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Price Chopper Donating Fort Mass Park to North Adams
By Tammy Daniels, iBerkshires Staff
12:08PM / Wednesday, November 22, 2017
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The third of an acre is in the northeast corner of the property; a 15-foot wide access runs along the east side.

The first fort was surrendered to the French in 1746 and 45 prisoners taken captive. The wood structure was burnt to the ground and rebuilt the following year. Its usefulness had passed by the time of the Revolution. 
NORTH ADAMS, Mass. — Price Chopper is making a gift of one of the city's oldest historical sites: Fort Massachusetts.
 
The park, which includes a chimney from the1930s replica and a plaque, sits in the northeast corner of the parking lot of the closed supermarket. 
 
Neil Golub, Price Chopper/Market 32's executive chairman, said in a statement he was committed to ensuring the conveyance of the third of an acre to the city following the announcement to close the State Road market last year.  
 
"I am so pleased to make this gift to the City of North Adams, knowing that its Historic Commission is dedicated to working with local preservationists to maintain the site on which Fort Massachusetts once stood," said Golub.
 
Mayor Richard Alcombright said on Tuesday he had been working with the Golubs and Wendy Champney, who had really spearheaded the preservation effort, in finding a way to move the process along. 
 
"I wanted to get it done before I left," said the mayor, who is leaving office in December at the end of his fourth term. 
 
Mona Golub, vice president of public relations and consumer services, had come out and walked the site with them not long ago. "They wanted to do this in a thoughtful way," Alcombright said. 
 
They surveyed and delineated a .345-acre rectangle abutting neighboring properties and carved out a  15-wide access along the east side of the property to the Friendly's property.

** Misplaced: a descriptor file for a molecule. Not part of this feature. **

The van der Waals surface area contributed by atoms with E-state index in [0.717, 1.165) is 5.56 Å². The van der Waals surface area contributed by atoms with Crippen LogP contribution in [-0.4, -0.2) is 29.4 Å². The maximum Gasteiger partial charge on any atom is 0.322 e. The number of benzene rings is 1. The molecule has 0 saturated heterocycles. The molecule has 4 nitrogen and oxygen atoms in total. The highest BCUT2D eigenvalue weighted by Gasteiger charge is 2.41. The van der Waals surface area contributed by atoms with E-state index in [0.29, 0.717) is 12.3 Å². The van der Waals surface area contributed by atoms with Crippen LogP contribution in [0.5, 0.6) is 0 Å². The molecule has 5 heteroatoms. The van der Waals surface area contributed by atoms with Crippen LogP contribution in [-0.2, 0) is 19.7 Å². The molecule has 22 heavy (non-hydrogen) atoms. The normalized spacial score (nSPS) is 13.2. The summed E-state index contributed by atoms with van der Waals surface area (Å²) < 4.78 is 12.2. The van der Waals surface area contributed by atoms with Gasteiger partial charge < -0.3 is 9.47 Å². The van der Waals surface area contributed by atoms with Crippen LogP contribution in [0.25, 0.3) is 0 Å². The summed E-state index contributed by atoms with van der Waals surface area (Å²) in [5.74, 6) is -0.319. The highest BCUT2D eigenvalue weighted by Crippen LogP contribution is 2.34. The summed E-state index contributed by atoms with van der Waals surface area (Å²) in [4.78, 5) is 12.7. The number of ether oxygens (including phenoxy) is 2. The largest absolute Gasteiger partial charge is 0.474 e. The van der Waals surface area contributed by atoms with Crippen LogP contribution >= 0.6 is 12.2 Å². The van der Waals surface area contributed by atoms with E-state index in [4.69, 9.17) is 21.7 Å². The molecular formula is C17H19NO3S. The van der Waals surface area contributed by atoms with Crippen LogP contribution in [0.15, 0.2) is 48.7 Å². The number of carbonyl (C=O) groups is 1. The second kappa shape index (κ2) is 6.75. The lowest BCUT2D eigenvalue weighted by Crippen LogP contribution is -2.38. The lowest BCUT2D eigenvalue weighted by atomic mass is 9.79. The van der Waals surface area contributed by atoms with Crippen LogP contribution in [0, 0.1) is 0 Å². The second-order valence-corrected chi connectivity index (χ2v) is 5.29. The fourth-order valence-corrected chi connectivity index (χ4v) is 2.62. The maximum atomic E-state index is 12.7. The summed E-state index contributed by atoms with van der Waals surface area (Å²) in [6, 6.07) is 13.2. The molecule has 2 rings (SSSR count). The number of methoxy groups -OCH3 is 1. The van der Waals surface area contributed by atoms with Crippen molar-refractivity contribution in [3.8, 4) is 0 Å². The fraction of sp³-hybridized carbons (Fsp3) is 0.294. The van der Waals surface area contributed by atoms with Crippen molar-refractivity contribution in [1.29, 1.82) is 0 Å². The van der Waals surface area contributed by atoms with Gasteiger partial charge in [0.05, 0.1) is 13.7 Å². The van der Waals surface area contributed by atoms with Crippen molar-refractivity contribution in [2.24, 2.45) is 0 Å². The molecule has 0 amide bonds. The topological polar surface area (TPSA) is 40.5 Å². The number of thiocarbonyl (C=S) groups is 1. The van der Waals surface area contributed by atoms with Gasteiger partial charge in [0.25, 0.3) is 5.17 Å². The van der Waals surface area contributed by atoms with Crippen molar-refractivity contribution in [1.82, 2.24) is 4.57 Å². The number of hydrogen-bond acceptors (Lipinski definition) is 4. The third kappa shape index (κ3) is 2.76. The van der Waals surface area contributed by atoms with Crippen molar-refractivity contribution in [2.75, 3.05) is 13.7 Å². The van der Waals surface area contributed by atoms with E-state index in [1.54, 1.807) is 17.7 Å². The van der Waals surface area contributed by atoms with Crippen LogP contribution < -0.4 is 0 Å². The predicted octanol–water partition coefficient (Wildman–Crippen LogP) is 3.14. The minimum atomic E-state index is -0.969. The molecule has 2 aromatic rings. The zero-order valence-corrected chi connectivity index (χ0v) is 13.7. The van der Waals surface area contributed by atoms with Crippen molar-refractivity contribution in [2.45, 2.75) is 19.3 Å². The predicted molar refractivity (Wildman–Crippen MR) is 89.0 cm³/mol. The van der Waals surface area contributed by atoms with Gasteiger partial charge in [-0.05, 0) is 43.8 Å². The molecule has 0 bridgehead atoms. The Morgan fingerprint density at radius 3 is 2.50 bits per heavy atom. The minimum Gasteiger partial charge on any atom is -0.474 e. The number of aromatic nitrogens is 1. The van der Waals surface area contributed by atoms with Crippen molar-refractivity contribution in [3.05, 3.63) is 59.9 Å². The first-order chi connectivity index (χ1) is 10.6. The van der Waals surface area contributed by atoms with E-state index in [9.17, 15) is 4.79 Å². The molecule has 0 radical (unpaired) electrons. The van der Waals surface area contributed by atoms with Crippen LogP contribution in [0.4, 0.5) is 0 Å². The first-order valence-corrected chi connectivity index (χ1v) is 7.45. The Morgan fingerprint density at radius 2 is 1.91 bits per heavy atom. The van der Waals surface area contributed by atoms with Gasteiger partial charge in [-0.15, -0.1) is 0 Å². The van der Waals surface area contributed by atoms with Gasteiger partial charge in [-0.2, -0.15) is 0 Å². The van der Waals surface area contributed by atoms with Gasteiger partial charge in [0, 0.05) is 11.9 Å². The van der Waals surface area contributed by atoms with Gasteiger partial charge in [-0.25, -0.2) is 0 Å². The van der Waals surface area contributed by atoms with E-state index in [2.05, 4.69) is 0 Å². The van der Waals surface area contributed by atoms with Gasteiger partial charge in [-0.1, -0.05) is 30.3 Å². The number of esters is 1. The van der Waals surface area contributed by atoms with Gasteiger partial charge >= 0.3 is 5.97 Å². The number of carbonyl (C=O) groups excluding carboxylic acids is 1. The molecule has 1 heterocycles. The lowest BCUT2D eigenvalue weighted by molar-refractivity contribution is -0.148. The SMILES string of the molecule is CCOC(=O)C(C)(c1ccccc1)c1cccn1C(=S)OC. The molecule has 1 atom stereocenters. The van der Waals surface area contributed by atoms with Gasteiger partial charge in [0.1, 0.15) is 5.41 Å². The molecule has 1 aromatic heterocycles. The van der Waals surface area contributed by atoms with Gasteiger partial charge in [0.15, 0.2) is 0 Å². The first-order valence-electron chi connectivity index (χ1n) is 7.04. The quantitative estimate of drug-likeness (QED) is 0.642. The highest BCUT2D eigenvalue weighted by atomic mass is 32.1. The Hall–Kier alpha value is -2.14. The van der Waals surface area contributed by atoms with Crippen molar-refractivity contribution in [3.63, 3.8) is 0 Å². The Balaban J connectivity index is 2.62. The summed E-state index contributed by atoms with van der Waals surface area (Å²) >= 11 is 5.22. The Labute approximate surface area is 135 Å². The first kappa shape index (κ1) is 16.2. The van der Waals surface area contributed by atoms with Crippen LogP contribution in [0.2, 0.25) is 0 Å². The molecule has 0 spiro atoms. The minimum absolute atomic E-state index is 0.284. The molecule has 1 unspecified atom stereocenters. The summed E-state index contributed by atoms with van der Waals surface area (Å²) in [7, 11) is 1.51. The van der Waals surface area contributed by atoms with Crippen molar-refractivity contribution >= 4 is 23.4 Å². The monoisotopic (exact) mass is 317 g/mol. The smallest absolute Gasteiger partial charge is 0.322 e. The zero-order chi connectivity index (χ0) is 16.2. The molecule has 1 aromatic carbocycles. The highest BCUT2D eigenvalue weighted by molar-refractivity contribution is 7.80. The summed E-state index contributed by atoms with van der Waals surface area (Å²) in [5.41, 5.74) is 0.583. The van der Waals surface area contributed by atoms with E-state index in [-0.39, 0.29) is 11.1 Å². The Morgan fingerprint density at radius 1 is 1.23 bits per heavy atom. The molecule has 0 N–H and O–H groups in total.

Price Chopper had taken respectful care of the King George's War site for decades and the supermarket's closure had caused consternation at the Historical Commission and Historical Society. There was concern that whoever bought the property would remove the park or prevent access. 
 
A replica of the fort was built by the Civilian Conservation Corps in the 1930s as a museum and meeting place for the Daughters of the American Revolution; it was later sold as a restaurant but was vacant the last years of its existence.
 
Golub Corp. purchased the five-acre property in 1959 and demolished the replica a year later to make way for what was then Central Market and its parking lot. It has, however, maintained the replica's chimney, and a small park and plaque marking its location for many years.
 
"The Price Chopper employees truly understood the significance of Fort Massachusetts to the community in their upkeep over the years," Historical Commission Chairwoman Justyna said in a statement. "We appreciate the Golub's generous gift of this historic parcel to the current residents of North Adams. What an appropriate time of the year. We have much for which to be thankful on this Thanksgiving 2017."
 
On Aug. 19-20, 1746, 900 French and natives of the St. François tribe under the command of Gen. Pierre Rigaud de Vaudreuil besieged Fort Massachusetts, a frontier outpost at what was then East Hoosuck. The 45 colonists surrendered the next day. Col. Ephraim Williams was charged with building and defending the fort but was absent when it was attacked. It was rebuilt in 1747. More information on the fort can be found here.
 
There has been some uncertainty as to the exact location of the fort but Champney, who has written a couple books on the subject, is convinced the DAR had the right spot. 
 
The City Council will vote on accepting the gift of land at next Tuesday's meeting. The Historical Commission will be responsible for the park. 
 
"It's a bit of a closing chapter between what was a wonderful relationship between Price Chopper and the city for 60 years," Alcombright said. "I think this is a very nice way to say thank you to our community."
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